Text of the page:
DUBAI // UAE citizens abroad can look to social networking sites for updates from their government on developing international crises.
The Ministry of Foreign Affairs is looking to increasingly make use of Twitter to post travel warnings where needed, as well as accurate information on incidents involving UAE citizens abroad.
The announcement follows a stream of updates last week from the @MOFAUAE profile over the drowning of an Emirati child in Egypt.
Saeed Al Dhaheri, an advisor on information systems at the Ministry, said this kind of coverage would become more common in future.
"If there's a situation happening somewhere in the world, we will use social media to try and alert our citizens," he said on the sidelines of the GCC Government Social Media Summit.
"In the most recent case, the Ministry tried to play an important role in terms of communicating directly with the ambassador in Egypt and giving information about the child," he said.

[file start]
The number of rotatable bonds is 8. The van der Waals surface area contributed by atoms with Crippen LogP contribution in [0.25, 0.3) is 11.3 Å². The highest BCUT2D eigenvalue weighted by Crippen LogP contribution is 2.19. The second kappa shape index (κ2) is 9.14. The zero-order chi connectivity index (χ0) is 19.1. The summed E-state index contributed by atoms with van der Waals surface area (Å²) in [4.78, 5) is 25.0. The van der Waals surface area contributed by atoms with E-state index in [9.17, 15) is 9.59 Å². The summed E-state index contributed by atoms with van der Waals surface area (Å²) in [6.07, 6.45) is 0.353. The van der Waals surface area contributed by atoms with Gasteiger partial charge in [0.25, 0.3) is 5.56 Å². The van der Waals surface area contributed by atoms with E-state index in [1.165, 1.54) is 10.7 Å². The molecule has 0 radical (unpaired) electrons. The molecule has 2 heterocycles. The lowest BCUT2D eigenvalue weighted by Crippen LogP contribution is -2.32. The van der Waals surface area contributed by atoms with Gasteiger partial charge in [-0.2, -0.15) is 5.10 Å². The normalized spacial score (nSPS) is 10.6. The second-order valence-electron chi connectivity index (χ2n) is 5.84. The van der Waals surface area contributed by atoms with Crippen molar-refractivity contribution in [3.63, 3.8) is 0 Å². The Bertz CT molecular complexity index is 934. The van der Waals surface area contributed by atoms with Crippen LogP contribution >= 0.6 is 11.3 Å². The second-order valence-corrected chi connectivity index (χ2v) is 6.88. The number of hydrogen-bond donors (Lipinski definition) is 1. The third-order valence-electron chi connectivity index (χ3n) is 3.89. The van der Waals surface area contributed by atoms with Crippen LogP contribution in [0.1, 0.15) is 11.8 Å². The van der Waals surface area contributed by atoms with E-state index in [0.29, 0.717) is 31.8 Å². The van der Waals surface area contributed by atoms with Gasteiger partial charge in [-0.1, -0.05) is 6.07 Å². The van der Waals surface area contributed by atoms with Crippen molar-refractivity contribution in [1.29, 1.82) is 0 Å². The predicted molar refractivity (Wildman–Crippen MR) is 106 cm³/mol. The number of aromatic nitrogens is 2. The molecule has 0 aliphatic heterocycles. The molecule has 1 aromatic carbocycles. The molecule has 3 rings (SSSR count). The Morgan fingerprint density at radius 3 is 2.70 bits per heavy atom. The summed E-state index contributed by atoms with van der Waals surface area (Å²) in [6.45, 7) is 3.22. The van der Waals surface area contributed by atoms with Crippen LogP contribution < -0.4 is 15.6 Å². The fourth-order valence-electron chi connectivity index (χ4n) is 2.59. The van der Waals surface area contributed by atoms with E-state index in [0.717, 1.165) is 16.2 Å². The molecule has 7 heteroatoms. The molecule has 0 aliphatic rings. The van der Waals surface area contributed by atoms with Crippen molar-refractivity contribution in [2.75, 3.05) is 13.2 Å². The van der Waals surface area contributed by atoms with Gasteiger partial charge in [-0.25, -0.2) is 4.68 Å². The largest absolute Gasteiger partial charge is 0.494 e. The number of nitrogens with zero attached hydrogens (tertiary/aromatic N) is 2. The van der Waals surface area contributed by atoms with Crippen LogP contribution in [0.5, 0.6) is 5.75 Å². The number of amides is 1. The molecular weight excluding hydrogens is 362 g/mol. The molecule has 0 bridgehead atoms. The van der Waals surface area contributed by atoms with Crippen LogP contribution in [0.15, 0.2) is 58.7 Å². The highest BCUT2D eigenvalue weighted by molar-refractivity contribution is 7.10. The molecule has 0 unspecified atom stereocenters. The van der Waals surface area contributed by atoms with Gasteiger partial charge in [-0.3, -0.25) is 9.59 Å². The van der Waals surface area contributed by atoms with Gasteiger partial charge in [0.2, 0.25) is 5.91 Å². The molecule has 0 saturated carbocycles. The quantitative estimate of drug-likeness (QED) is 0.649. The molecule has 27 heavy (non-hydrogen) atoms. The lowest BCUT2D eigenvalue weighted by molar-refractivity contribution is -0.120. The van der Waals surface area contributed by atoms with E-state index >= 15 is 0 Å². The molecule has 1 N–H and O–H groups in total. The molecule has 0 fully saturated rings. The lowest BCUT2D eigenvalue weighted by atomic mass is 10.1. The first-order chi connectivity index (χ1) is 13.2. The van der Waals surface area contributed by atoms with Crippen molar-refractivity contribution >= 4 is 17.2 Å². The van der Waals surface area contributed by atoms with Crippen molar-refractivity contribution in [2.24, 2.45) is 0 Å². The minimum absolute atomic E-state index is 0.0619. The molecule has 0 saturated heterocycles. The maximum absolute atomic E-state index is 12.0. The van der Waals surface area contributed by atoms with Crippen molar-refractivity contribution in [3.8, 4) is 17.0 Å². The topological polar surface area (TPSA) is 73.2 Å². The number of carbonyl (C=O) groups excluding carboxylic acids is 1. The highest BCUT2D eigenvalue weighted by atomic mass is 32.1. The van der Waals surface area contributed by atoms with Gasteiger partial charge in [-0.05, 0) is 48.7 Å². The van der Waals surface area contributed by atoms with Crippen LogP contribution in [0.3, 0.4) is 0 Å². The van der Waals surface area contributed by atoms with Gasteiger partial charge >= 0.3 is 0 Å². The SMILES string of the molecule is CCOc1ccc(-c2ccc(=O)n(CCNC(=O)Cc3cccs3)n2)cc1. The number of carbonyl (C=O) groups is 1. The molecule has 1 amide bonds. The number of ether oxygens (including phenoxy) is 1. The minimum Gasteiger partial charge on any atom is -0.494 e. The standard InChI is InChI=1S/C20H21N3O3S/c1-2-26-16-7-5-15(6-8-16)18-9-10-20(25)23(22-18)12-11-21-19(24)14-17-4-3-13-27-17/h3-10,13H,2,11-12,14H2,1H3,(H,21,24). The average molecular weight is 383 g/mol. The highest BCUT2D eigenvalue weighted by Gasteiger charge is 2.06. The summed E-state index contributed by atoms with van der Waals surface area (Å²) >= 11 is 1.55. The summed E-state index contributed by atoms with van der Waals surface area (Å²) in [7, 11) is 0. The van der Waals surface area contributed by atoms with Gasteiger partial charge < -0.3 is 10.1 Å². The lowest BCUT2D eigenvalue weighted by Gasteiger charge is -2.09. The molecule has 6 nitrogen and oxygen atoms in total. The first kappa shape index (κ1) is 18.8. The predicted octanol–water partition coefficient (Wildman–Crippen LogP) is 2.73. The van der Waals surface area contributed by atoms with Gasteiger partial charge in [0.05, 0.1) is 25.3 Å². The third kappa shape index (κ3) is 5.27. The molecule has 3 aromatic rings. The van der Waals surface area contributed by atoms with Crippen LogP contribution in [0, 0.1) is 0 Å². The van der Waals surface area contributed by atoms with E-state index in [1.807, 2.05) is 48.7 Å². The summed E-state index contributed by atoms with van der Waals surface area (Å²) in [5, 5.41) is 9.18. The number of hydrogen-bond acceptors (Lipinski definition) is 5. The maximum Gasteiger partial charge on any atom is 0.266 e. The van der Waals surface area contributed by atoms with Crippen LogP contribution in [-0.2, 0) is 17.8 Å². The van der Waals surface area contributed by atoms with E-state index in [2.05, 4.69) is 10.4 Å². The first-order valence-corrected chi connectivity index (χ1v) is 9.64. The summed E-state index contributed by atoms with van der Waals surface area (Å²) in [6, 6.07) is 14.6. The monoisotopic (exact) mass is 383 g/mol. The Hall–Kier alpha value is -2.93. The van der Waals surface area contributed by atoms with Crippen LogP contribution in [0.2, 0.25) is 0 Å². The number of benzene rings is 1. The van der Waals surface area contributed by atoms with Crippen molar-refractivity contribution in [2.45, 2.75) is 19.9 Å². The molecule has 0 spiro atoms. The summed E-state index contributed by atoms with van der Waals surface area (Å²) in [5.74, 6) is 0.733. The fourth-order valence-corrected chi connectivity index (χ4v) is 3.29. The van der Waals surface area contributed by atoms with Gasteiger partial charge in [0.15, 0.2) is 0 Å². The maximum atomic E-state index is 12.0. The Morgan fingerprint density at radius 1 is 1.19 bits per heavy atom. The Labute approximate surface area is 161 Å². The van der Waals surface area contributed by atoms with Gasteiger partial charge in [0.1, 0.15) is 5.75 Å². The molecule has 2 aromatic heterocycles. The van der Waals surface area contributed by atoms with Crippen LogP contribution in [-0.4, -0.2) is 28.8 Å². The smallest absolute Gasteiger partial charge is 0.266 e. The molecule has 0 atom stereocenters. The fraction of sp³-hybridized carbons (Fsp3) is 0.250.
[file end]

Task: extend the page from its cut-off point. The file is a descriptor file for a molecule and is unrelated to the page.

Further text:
"The Ministry tried to play a role and eliminate any rumours coming out, or criticism that the embassy is not helping.
"It depends on case by case, on how we respond and engage. Sometimes we will communicate through press releases or TV, other times we will use Twitter to send alerts about these crises."
The Ministry issued updates on its Twitter site on September 8, when Hamad Abdulla Al Ali, 6, first went missing during a night cruise on the River Nile.
In several tweets, the Ministry stated that the safety of its citizens abroad was a priority.
In his presentation, Dr Al Dhaheri highlighted a case where an Emirati citizen travelling in France communicated via Twitter with the UAE ambassador after getting into trouble.
"We now advise people to connect with the ambassador of the countries where they are travelling to, in case they are in a similar situation and need help and support," he said.
The forum aimed to show how governments around the world had adopted social networks as a means to communicate with their citizens.
Dr Al Dhaheri said the pattern was emerging across different government departments. He said it was increasingly important bearing in mind the unrest across the region. "Public opinion matters," he said. "This is a question of how we win the hearts and minds of the people and shape their opinion."